XAM: a guide to standardising archives

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XAM: a guide to standardising archives

How much money has your organisation invested in storage systems and processes over the last decade? Chances are you have spent many millions of pounds storing information that needs to be kept safe for legal, financial and regulatory reasons.

But how long will you be able to access that information? If your storage systems became obsolete, would the information be lost? Will the technology exist to access your archives in 10, 50 or even 100 years' time?

The idea that archives could be lost through technical obsolescence is a phenomenon that the Storage Networking Industry Association (SNIA) refers to as the "digital dark age".

It is certainly a real enough concern for many IT managers. A survey conducted by SNIA earlier this year found that 60% of IT leaders were concerned that their archived data would not be accessible in 50 years time. That might not seem like a big deal - but 68% of the same IT managers said their company archived information that would need to be retained for as long as 100 years.

Long-term archiving is increasingly hitting the IT manager's agenda, says Jay Mastag, vice-president of development and general manager with storage supplier EMC. The company has seen demand for long-term archiving systems grow by 60% in the last year, but many organisations buying systems seriously doubt their longevity. "We are seeing this become a real concern for managers. What do they buy, how confident are they that suppliers and technologies can last the distance?"

Archives tend to be stored on a particular kind of storage system known as content-addressable storage. This system is ideally suited to archiving because it is write-once, read many times and stores information in non-modifiable, original form. It is often used to store digital images, medical records, signed contracts and video files - exactly the sort of things organisations are being compelled to archive by regulators, says Mastag.

However, content-addressable storage comes with a major downside. If you buy a content-addressable storage system such as EMC Centera, you will need an archiving application that is written specifically for the Centera application programming interfaces (APIs). The application will not write to an HDS system, nor will an HDS-qualified application write to an EMC system. Virtually all content addressable storage is proprietary, and applications must be rewritten to write to each specific back-end system.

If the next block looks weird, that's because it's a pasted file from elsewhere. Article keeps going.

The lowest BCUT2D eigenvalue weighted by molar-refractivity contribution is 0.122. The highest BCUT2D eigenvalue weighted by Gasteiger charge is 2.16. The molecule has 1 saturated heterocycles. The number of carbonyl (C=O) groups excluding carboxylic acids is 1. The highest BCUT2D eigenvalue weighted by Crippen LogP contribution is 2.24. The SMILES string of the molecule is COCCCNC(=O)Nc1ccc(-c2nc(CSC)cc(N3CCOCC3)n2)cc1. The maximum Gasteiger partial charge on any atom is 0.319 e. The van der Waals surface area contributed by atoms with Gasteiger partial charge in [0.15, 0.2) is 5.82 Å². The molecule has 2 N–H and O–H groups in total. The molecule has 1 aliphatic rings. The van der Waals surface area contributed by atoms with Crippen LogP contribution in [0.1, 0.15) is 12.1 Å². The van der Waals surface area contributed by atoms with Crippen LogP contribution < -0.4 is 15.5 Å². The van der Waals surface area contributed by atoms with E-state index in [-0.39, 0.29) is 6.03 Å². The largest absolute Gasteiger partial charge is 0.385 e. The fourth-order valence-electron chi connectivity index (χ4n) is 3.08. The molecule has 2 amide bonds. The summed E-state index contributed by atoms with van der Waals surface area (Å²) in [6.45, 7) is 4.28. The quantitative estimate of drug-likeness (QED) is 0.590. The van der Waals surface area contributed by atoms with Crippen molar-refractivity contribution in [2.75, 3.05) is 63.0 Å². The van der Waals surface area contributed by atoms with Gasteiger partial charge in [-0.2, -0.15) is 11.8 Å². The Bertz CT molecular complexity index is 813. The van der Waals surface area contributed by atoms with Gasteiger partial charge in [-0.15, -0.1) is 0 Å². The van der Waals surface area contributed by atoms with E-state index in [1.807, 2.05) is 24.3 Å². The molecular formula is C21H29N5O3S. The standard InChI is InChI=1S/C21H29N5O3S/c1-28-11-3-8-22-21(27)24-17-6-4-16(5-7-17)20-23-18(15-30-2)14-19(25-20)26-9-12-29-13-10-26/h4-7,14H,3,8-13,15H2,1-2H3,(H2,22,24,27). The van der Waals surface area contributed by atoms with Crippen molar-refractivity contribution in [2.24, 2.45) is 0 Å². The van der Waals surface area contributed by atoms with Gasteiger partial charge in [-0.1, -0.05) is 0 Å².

The result for users is often supplier lock-in. If your archive is on an HDS system, there is very little opportunity to move to an EMC system later on - unless you want to take on the substantial cost and risk involved. This then raises the spectre of supplier viability - what happens if your chosen archive system suddenly disappears?

"If you store information with Application A, and then 10 years later no longer have that application, how can you be sure you can retrieve your archive? You cannot," says Frank Bunn, a board director with SNIA. "People, therefore, have to spend a lot of time investing in archiving tools they believe have longevity, and that is not always possible. It is a real risk, and it is not ideal."

Lack of interoperability has been a major issue in the industry for many years, says Bunn, and developers and IT professionals have been pushing for improvements for many years. Now, the storage industry says it has finally found a solution: XAM.

XAM, or eXtensible Access Method, is a new, high-level, open standard that governs content-addressable storage. (In fact, XAM is so new that depending on who you speak to, the standard is either pronounced "zam", "exam" or "X.A.M").

Simply put, what this means for users is that you will now be able to buy XAM storage systems from the likes of Hewlett-Packard and IBM, and migrate data between the two. Applications written for an HP XAM system should also work with an IBM XAM system. This, SNIA says, is great news for users: improved archive security and longevity, increased supplier flexibility and reduced integration and development costs.

The standard is good news for application developers, too, adds Carl Greiner, an infrastructure analyst with Ovum. "It makes life a lot easier for software developers because there will be very little extra work in qualifying an application for HP once it has been qualified by Sun."

XAM was originally proposed as long ago as 2003, when SNIA was in the process of creating the SMI-S specification for storage hardware interfaces. That standard did provide a degree of interoperability between storage products but not at the same level as XAM, explains SNIA's Bunn, "The difference between SMI-S and XAM is that XAM is operating at a higher level," he says. "Whereas SMI-S looks at hardware interfaces, XAM looks at metadata, and the characteristics of information, so the hardware interface does not come into it."

The XAM protocol is highly complex but the metadata allows the complexity to be almost completely hidden from IT managers and application developers, says Bunn.